Edited by Matthew A. McIntosh
Journalist and Historian
The Ancient Greeks divided themselves into three tribes; the Aeolians, Ionians, and Dorians. The Mycenaeans (referred to as Argives, Achaeans, and Danaans by Homer in the Iliad) were Aeolians and Ionians. Sometime around 1100 BCE, the Dorians, who lived north of the other two tribes, began to raid the Mycenaeans.
Entire cities were destroyed, and Mycenae itself fell and was plundered by the invaders. Not only were the citadels of Mycenaean Greece destroyed, but civilization itself would collapse in the region.
Many theories exist about the cause of the Mycenaeans’ collapse. Ecological disasters may have undermined the economy of the agrarian-based Mycenaeans, allowing the Dorians to supplant their society. The Dorians quickly developed trade relations throughout the Mediterranean to replace the old economy.
The region of Attica (which included Athens) would rise to dominate the region due to its prominence as a trade center. The change was not immediate, however, as Athens, like the rest of Greece, would need a long recovery from the Mycenaean collapse. These new contacts with outside civilizations would have drastic consequences for the future of Greece.
The most significant immediate change for Greece during this time period was the end of writing. No written records exist for this time period, and writings from subsequent time periods are completely different from those of the Mycenaeans, leading historians to believe that writing was completely forgotten during the Dark Ages. The Dorians spoke a dialect different from that of the Mycenaeans, and due to the absence of a writing system, very few records remain of their language. All modern Greek dialects are descended from Attic Greek (“Classical” Greek), with one exception: the endangered Tsakonian dialect, which is a descendant of Doric, and therefore of considerable interest to linguists.
The Dorians would undoubtedly come into contact with the Phoenicians, a powerful seafaring people from the nearby Levant. The Greeks adopted the Phoenecian concept of an alphabet, and through trade would spread this throughout the Mediterranean. This alphabet was the first to include vowels, replacing the syllabic script of Mycenaean Linear B. The word alphabet itself comes from the names of the first two letters of this new writing system: Alpha (Αα) and Beta (Ββ).
Due to the lack of a writing system, poets (also known as bards) would have recited the long stories orally and passed them down over the years. Homer’s epics could very well be versions of stories first composed, but not written, during the Dark Ages.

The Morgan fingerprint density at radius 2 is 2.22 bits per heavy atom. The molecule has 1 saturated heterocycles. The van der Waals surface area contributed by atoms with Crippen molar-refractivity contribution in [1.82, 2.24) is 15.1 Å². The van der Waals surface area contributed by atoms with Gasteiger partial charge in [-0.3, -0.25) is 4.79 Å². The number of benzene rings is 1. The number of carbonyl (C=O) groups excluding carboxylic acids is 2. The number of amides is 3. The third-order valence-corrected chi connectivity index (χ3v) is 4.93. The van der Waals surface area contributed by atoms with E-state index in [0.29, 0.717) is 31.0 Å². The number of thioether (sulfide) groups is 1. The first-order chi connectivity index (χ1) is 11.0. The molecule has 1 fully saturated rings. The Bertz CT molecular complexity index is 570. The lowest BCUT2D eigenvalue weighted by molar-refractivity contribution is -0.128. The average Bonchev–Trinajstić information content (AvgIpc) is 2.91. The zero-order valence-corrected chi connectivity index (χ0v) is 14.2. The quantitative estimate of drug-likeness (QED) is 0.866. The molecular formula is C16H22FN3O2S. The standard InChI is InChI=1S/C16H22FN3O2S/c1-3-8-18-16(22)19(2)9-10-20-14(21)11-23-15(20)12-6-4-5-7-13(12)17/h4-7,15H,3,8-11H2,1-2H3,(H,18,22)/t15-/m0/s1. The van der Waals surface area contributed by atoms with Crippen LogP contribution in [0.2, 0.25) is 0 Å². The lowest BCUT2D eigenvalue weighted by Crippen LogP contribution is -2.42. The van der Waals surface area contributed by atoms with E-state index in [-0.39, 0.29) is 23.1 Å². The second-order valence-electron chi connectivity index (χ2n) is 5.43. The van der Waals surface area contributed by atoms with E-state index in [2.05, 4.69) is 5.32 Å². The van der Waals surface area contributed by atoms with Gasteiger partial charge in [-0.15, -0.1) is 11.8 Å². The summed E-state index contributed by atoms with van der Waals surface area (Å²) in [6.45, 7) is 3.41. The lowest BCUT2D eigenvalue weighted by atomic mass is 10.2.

The Dorians were a warlike people, and thrust Greece into the Iron Age. Weapons were no longer made of bronze but instead, iron. Weapons became cheaper to make, more durable, and more effective in combat. This functionality replaced the ornate beauty of the craftsmanship of the old Mycenaean weapons. The hoplite was the name of the Ancient Greek infantryman who fought in phalanxes. Cavalry was the preserve of the Greek aristocracy due to the status attached to horse ownership. The cuirass, greaves and crested helmet not only offered protection but also presented a formidable display of height and strength to the enemy.
During the Dark Ages, the polis (plural poleis), or city-state, would begin to develop. Cities dominated the surrounding landscape, and became independent units. The Dorians did not “conquer” the area in the sense of adding the territory to their domain, as the mountains of the region prevented the continuous contact necessary for a single nation to exist. Each city-state was naturally defended by the surrounding mountains, and each constantly expanded at the expense of its neighbors.
Soon after the invasions, monarchies were established in most, if not all, of the poleis. While the monarch held religious as well as political authority, he did not, however, wield complete control of his government. Many city states came to be dominated by the aristocracy. Tyrants first appeared during this time period. A tyrant was an aristocrat who gained enough power and influence to control the polis. They were backed by a personal hoplite army independent of the city-state, and set up autocratic (though not necessarily “tyrannical”, in the modern sense) governments.
Despite the mountains separating Greece from unification, the independent poleis did develop commonalities in culture, language, religion, and government. It was during this time period that Greeks began to identify themselves and each other as Hellenes. In spite of the rivalries among the poleis, they shared the same language, the same style of dress, and the same décor, and these traits served to unite them as one and the same: they were all Hellenes.
Contributing to this sense of loose unity were the Olympic Games, begun in 776 BCE. These featured athletes from the various poleis who competed against one another as a religious ritual. Athletes may have competed for personal glory and fame, but the games were first and foremost in honor of Zeus, king of the gods. Olympia featured a temple which contained a 12-meter high statue of Zeus made of ivory and gold. This massive sculpture, created by the famous Phidias, was one of the Seven Wonders of the Ancient World. These games would cease in 393 CE, when they were banned under Roman Emperor Theodosius I in an effort to stamp out paganism.
Originally published by Wikipedia, 11.02.2005, under a Creative Commons Attribution-ShareAlike 3.0 Unported license.